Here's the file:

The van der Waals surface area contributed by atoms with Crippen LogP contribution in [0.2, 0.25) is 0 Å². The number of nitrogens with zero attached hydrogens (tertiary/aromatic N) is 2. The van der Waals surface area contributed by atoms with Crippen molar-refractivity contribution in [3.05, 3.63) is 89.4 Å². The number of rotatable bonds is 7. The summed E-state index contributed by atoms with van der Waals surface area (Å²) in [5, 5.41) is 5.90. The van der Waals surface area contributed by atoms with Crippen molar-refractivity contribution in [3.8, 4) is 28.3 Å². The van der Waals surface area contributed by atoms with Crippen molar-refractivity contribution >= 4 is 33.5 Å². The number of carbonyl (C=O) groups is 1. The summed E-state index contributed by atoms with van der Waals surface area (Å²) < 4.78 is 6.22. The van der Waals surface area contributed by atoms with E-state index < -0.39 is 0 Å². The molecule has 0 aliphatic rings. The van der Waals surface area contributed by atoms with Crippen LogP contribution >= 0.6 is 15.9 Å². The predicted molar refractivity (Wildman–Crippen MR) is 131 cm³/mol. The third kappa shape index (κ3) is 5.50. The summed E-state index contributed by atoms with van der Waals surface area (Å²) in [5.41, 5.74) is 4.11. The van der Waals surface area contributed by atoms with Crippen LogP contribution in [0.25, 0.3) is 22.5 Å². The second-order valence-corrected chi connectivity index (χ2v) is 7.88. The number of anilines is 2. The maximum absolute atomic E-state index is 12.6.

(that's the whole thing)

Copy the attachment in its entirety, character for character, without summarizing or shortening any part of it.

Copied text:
The van der Waals surface area contributed by atoms with Crippen LogP contribution in [0.2, 0.25) is 0 Å². The number of nitrogens with zero attached hydrogens (tertiary/aromatic N) is 2. The van der Waals surface area contributed by atoms with Crippen molar-refractivity contribution in [3.05, 3.63) is 89.4 Å². The number of rotatable bonds is 7. The summed E-state index contributed by atoms with van der Waals surface area (Å²) in [5, 5.41) is 5.90. The van der Waals surface area contributed by atoms with Crippen molar-refractivity contribution in [3.8, 4) is 28.3 Å². The van der Waals surface area contributed by atoms with Crippen molar-refractivity contribution >= 4 is 33.5 Å². The number of carbonyl (C=O) groups is 1. The summed E-state index contributed by atoms with van der Waals surface area (Å²) < 4.78 is 6.22. The van der Waals surface area contributed by atoms with E-state index < -0.39 is 0 Å². The molecule has 0 aliphatic rings. The van der Waals surface area contributed by atoms with Crippen LogP contribution >= 0.6 is 15.9 Å². The predicted molar refractivity (Wildman–Crippen MR) is 131 cm³/mol. The third kappa shape index (κ3) is 5.50. The summed E-state index contributed by atoms with van der Waals surface area (Å²) in [5.41, 5.74) is 4.11. The van der Waals surface area contributed by atoms with Crippen LogP contribution in [0.25, 0.3) is 22.5 Å². The second-order valence-corrected chi connectivity index (χ2v) is 7.88. The number of anilines is 2. The maximum absolute atomic E-state index is 12.6.